1. The idea of writing the book first (or at least the first draft) and then doing the research later is not as stupid as it seems. It is what I do, so how could it be stupid? With Mondays are Red I did no research on synaesthesia until just before publication, when I realised I'd have to give talks about it. That's a bit extreme but I have done first drafts of most of my other books without much, or any, research. Even historical novels. Yes, I might do some research earlier but only for the broad points such as dates and main events, not details.
Of course, it does depend very much on the book. But for many books, even most books, it's perfectly possible to get the story down after minimum research. And the point that the guy in the video and I want to make is that too many writers attach so much importance to the research that it actually stops them writing the book.
Let me also point out, lest you think I favour books that are light on detail, that the level of research I sometimes do, certainly for historical novels (of which I've written three) is intense and immense. I need to know how buildings were made, how clothes were woven, the material of every cup and plate, even if I never actually describe or mention them. But I don't need to know it all for the first draft. I dip and skim and am magpie-like at that stage. Later, I fill in the gaps and enrich everything.
You can also research as you go. That way, you'll only research what you need and not waste time. I'm halfway through a novel at the moment and have decided on a new scene that requires some research and a trip to London; I know I can't do that trip till later in January, so I'm just noting what I need to know or check, but writing the scene anyway. Actually, what I'm doing is "writing past the scene", sketching out the action so that I can move ahead and fill it in later. What I can't do is leave a huge blank for it: I need to know what the characters do during that scene, even if there are details I don't know.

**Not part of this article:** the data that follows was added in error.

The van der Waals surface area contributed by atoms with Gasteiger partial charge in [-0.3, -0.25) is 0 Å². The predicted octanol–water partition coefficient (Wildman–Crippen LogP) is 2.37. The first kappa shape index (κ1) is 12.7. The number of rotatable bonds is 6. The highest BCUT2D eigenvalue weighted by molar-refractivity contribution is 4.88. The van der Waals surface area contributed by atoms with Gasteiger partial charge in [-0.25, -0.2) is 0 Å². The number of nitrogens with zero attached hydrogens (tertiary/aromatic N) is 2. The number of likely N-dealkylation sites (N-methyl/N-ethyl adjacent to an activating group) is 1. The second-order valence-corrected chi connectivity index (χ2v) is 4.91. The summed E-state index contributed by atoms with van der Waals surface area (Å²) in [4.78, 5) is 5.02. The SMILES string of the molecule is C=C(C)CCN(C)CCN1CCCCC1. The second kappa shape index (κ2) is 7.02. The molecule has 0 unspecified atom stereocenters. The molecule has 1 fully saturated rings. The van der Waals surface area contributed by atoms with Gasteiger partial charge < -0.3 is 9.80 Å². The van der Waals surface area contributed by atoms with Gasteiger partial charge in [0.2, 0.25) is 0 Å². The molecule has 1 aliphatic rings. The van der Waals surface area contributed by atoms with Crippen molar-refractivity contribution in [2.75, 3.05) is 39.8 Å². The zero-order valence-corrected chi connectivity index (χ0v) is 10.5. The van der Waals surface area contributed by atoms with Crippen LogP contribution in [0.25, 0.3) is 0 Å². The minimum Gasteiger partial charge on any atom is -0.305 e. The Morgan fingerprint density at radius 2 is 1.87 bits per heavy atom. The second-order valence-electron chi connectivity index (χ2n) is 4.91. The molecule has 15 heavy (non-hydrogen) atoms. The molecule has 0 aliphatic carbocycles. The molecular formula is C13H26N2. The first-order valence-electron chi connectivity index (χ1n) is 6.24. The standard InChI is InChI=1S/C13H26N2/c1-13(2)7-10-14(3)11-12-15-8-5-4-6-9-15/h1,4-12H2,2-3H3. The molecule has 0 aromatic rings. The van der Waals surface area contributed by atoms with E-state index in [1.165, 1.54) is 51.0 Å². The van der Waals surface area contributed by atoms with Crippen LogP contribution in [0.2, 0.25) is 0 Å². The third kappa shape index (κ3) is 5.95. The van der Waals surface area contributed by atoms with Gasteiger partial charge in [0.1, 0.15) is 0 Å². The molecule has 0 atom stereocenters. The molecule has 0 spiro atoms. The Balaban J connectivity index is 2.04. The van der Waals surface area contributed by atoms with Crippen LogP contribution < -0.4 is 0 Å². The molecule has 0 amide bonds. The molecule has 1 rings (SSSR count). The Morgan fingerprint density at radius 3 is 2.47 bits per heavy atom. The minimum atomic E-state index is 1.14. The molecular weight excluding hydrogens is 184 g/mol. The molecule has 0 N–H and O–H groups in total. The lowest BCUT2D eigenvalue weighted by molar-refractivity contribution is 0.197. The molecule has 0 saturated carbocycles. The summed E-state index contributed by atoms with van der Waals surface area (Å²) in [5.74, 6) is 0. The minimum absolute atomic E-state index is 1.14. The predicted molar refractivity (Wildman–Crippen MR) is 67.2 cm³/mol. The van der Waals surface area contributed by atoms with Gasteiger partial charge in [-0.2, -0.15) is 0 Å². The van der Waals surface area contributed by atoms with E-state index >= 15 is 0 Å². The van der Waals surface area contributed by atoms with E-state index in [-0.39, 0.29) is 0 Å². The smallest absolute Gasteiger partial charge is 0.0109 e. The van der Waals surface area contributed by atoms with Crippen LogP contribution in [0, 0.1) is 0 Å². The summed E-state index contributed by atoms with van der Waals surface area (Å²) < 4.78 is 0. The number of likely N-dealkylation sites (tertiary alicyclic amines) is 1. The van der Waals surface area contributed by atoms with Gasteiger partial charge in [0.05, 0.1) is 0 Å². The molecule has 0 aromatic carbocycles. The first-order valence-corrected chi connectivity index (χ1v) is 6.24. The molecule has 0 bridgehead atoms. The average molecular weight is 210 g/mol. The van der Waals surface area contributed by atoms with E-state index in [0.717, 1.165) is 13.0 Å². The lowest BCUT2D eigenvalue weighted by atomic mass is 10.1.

I should also point out that one of the great things about research is that it can throw up new ideas and inspiration. So, I wouldn't want to knock that. However, if you take that view too strongly, you'll keep researching for ever because you think that in the next thing you read you MIGHT come across a wonderful story. No. Stop. Write.
2. I also hugely agree with the guy's tip about putting an asterisk at a bit where you need to do research later, and then carrying on with the first draft. That is something I learnt recently. (Or, better than an asterisk, a bit of yellow highlighting or a comment box.) Then, you don't lose the flow and can easily find the bits later and deal with them.
That is one change I made to my writing process last year and I urge you to try it. It helps switch off the internal editor and just get the damned first draft down.
So, stop researching. Now. Write the book. Finish the research later.